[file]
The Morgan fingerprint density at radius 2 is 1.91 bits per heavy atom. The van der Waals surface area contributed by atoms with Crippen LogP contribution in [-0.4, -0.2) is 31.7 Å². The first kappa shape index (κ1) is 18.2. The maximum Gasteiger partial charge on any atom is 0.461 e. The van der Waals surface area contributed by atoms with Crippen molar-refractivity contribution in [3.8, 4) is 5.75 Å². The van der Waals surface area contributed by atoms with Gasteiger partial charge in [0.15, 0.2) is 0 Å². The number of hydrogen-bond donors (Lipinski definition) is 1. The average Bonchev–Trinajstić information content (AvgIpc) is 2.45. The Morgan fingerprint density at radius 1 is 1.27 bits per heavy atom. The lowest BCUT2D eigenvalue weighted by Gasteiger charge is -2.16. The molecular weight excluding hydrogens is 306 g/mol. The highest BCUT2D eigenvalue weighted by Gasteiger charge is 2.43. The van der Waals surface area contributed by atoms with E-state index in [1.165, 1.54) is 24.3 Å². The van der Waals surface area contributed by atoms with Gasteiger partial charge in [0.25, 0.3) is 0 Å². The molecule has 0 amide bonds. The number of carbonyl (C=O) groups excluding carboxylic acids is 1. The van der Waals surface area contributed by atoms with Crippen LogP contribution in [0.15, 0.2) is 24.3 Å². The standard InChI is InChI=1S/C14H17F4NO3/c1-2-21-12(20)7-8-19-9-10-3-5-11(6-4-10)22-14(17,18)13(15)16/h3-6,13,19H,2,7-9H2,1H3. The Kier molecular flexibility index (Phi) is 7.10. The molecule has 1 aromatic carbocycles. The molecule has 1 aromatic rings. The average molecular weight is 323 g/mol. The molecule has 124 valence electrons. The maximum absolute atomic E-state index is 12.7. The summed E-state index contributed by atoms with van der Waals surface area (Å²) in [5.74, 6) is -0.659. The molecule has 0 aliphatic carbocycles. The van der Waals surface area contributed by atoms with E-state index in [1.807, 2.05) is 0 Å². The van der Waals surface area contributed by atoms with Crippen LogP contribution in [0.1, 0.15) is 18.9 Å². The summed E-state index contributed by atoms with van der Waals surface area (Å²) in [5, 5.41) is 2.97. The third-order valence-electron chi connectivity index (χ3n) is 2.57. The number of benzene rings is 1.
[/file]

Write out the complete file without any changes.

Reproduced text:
The Morgan fingerprint density at radius 2 is 1.91 bits per heavy atom. The van der Waals surface area contributed by atoms with Crippen LogP contribution in [-0.4, -0.2) is 31.7 Å². The first kappa shape index (κ1) is 18.2. The maximum Gasteiger partial charge on any atom is 0.461 e. The van der Waals surface area contributed by atoms with Crippen molar-refractivity contribution in [3.8, 4) is 5.75 Å². The van der Waals surface area contributed by atoms with Gasteiger partial charge in [0.15, 0.2) is 0 Å². The number of hydrogen-bond donors (Lipinski definition) is 1. The average Bonchev–Trinajstić information content (AvgIpc) is 2.45. The Morgan fingerprint density at radius 1 is 1.27 bits per heavy atom. The lowest BCUT2D eigenvalue weighted by Gasteiger charge is -2.16. The molecular weight excluding hydrogens is 306 g/mol. The highest BCUT2D eigenvalue weighted by Gasteiger charge is 2.43. The van der Waals surface area contributed by atoms with E-state index in [1.165, 1.54) is 24.3 Å². The van der Waals surface area contributed by atoms with Gasteiger partial charge in [0.25, 0.3) is 0 Å². The molecule has 0 amide bonds. The number of carbonyl (C=O) groups excluding carboxylic acids is 1. The van der Waals surface area contributed by atoms with Crippen LogP contribution in [0.15, 0.2) is 24.3 Å². The standard InChI is InChI=1S/C14H17F4NO3/c1-2-21-12(20)7-8-19-9-10-3-5-11(6-4-10)22-14(17,18)13(15)16/h3-6,13,19H,2,7-9H2,1H3. The Kier molecular flexibility index (Phi) is 7.10. The molecule has 1 aromatic carbocycles. The molecule has 1 aromatic rings. The average molecular weight is 323 g/mol. The molecule has 124 valence electrons. The maximum absolute atomic E-state index is 12.7. The summed E-state index contributed by atoms with van der Waals surface area (Å²) in [5.74, 6) is -0.659. The molecule has 0 aliphatic carbocycles. The van der Waals surface area contributed by atoms with E-state index in [1.807, 2.05) is 0 Å². The van der Waals surface area contributed by atoms with Crippen LogP contribution in [0.1, 0.15) is 18.9 Å². The summed E-state index contributed by atoms with van der Waals surface area (Å²) in [5, 5.41) is 2.97. The third-order valence-electron chi connectivity index (χ3n) is 2.57. The number of benzene rings is 1.